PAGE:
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Papua New Guinea: Changes to Marriage Laws to be Introduced

(Aug. 23, 2016) On August 22, 2016, it was reported that the Papua New Guinea government will soon introduce legislation to amend the country’s marriage and divorce laws.  (Nellie Setepano, PNG Marriage Laws to Be Amended as Part of Reform Bundle to Legally Recognize Traditional Marriage and Protect Minors, PNG POST-COURIER (Aug. 22, 2016).)  Two bills, the Marriage (Amendment) Bill 2015 and the Matrimonial (Clauses) Bill 2015, were discussed at a child protection workshop in the capital, Port Moresby, which was attended by Religion, Youth and Community Development Secretary Anna Solomon.  (Id.)  It appears that these bills would amend the Marriage Act 1963 and the Matrimonial Causes Act 1963.  (Marriage Act 1963 & Matrimonial Causes Act 1963, Pacific Legal Information Institute website.)

The news report stated that proposed clauses 2A and 2B of Matrimonial (Clauses) Bill 2015 contain a definition of marriage that would be applicable to both customary and non-customary marriages, with the goal of ensuring that all marriages “meet certain basic requirements regarding consent and marriage age.”  (Setepano, supra.)  Currently, the Marriage Act 1963 recognizes customary marriages as valid and excludes them from certain statutory requirements, including the minimum age requirements.  (Marriage Act 1963, ss 3 & 6(3).)  The amendments would also set a new standard minimum age for all marriages at 18 years; the Marriage Act 1963 currently contains a marriageable age of 18 years for men and 16 years for women, with judges able to allow marriages involving boys aged 16 years and a girls aged 14 years.  (Id. s 7.)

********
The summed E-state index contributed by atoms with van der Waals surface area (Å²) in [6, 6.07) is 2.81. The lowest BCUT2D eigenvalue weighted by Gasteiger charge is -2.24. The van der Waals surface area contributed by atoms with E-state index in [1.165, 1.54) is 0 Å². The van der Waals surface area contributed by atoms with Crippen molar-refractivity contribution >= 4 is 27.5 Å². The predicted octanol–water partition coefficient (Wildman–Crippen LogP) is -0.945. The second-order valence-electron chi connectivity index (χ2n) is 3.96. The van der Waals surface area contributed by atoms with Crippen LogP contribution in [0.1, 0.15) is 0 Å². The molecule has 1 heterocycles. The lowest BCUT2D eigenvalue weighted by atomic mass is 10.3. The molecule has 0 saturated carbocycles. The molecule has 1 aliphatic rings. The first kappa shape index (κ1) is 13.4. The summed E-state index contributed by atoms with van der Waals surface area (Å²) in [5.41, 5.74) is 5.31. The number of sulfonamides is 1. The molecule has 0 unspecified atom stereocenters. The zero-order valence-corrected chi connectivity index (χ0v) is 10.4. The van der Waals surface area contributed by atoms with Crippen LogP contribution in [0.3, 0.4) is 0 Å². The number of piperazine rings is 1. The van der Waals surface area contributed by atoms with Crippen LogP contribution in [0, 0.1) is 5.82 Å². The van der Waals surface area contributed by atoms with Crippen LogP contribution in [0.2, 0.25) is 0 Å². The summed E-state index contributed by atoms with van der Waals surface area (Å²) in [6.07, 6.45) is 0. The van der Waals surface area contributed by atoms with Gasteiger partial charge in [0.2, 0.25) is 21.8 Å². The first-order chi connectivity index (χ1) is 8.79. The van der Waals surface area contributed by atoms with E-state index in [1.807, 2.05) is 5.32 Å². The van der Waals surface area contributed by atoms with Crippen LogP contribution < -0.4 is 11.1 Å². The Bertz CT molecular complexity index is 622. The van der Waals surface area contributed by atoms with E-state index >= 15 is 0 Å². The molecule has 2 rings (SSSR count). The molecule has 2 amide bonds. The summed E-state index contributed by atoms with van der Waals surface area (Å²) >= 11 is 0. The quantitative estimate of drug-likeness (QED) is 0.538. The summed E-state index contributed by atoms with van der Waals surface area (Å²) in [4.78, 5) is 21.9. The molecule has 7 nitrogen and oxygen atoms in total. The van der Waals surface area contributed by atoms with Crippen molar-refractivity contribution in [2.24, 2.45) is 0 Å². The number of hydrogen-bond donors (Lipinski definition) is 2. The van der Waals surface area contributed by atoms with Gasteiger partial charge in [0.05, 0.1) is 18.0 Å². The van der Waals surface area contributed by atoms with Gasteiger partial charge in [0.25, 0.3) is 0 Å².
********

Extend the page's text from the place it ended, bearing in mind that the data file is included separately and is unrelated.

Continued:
The news report noted that the minimum age of 18 years would make the marriage law consistent with the Lukautim Pikinini Act 2015 (child protection legislation), which included provisions that made marriage of minors under 18 years of age illegal.  (Setepanosupra; Under-Age Marriage Ban in PNG, PNG POST-COURIER (Mar. 12, 2015); Michael Walsh, PNG Anti-Child Marriage Bill Expected to Pass, ABC NEWS (May 31, 2015).)  Under the new marriage law amendments, the penalties for persons who force an underage marriage would include fines between K10,000 and K20,000 (about US$3,200-$6,400) and prison terms of between five and seven years.  (Setepano, supra.)

Other changes discussed at the workshop include greater recognition in the divorce law of the contributions of stay-at-home spouses.  Under the proposals, “a spouse’s indirect contributions as home-maker to the economic stability and security of the family, including in particular the acquisition of the property, will be recognised.  The court is required to take into account any financial and non-financial contribution made by a party to the marriage.”  (Id.)